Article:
The Last Animal is an apt title for Abby Geni’s debut story collection. Many of the stories spotlight a character and an animal of one sort of another, with the animal featuring as the character’s last hope, or their last unbroken attachment to the world. These animals aren’t your average pets, for the most part. The first and probably strongest story, “Terror Birds,” opens with a family drama on an ostrich farm; in the stories that follow, there’s an octopus, a dog, and sightings of varied sea creatures in the Gulf of Mexico.
The importance of animals in each plot makes the book feel unusual at first, and in a good way. It’s always a strength in a story collection to have something holding all the pieces together, and the connection that Geni draws between the animal world and the human one is comforting, and uniquely pleasing. But despite varied perspectives and settings, clear prose, and the distinctive thread of animals trailing through the book, most of the stories can be boiled down to the same structure. Each features a character who is losing or has lost something or someone—innocence, health, a romantic partner, a parent, a brother, a favorite camp counselor, a child. The stories themselves are not about the act of losing; instead, the losses bubble beneath the surface, while a separate plot moves forward. Each story then becomes about how characters react to their loss. About midway through the book, this pattern becomes obvious, and while Geni writes beautifully and develops characters expertly, it can be tiring to anticipate the one trick of this pony.
Geni may be trying to combat the similarity of plot by having drastically different perspectives, settings, and types of characters. There’s an admirable range of ages and outlooks, and that’s truly one of the more enjoyable features of the collection, though it doesn’t make up for the repetitive nature of the plots. “Terror Birds” is told by two alternating first-person narrators: a little boy in Arizona who discovers his father’s affair before his mother does and runs away for two days in the hot desert, and his mother, a woman struggling to understand why her 9-year-old is acting out and putting himself—and their ostrich farm—in danger. “Captivity” is a first-person account from a young woman who works with octopi at an aquarium in Chicago, and has just moved back in with her mother when she begins to receive mysterious postcards, supposedly signed by her brother, who has been missing for six years. “Silence” follows a middle-aged, solitary man in rural Maine as he builds his “own version of the Wright brothers’ plane.” His loss creeps up on the reader slower and steadier than in other stories; he’s got a brain tumor that he’s decided not to treat, and he’s full of reflections on his own father’s death.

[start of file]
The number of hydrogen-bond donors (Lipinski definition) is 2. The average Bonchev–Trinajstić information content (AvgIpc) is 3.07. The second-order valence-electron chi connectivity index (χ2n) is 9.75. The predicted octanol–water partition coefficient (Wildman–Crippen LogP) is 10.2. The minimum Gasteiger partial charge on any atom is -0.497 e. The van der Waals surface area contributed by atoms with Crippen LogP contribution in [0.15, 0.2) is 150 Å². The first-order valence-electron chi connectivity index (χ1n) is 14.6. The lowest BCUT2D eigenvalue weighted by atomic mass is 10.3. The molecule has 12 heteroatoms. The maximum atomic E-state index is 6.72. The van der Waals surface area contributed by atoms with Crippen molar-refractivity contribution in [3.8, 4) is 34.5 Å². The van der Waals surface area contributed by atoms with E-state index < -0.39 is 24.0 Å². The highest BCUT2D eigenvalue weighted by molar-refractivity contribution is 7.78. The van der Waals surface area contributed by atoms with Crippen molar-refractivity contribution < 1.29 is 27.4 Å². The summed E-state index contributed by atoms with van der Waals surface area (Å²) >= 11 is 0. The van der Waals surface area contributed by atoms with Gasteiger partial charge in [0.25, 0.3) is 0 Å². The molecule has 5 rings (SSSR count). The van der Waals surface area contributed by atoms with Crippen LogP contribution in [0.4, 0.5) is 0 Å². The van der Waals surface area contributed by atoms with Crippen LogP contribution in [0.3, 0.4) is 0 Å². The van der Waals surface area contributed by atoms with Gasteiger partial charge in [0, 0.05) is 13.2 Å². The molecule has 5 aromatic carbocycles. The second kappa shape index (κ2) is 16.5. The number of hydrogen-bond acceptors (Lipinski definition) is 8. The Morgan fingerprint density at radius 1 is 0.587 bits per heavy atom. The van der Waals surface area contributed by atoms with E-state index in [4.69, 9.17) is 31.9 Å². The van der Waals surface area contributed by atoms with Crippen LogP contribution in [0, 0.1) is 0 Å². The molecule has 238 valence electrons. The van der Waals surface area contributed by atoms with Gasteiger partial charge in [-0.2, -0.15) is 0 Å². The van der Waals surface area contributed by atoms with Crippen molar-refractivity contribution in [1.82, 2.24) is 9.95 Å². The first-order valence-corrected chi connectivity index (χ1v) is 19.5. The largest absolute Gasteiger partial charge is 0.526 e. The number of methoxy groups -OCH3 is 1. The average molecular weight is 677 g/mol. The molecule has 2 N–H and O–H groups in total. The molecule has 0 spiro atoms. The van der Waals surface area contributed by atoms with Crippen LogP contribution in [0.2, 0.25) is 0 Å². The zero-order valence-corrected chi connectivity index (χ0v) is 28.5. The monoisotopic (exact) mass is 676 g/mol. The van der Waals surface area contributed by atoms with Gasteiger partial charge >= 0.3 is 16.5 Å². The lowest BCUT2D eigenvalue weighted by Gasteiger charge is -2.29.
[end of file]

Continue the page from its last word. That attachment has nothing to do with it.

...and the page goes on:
As in any collection of short stories, some remain with the reader longer than others. “The Girls of Apache Bryn Mawr” comes the closest to unspooling a loss before the reader’s eyes; it opens with the chatty sentence, “There were eight of us in the cabin, all Jews from the north side of Chicago.” Adeptly told in the second person plural, this story uses a tricky perspective that is unusually fitting for the events at hand, which helps to get the reader wrapped up in the gossip and mystery surrounding the disappearance of a counselor at a summer camp.
There’s no doubt that Abby Geni knows how to tell a good story. The question is if she has more in her repertoire. While it’s not uncommon for a writer to tell the same story over and over (just look to Nobel-prize winning short story writer Alice Munro), that story has to feel new each time (and Munro is not really a fair comparison for any young writer). Geni has a strong base to work with—expert prose and an observant, keen eye—and it will be interesting to see if her next book offers more than loss and solace from unusual (and often furry) friends.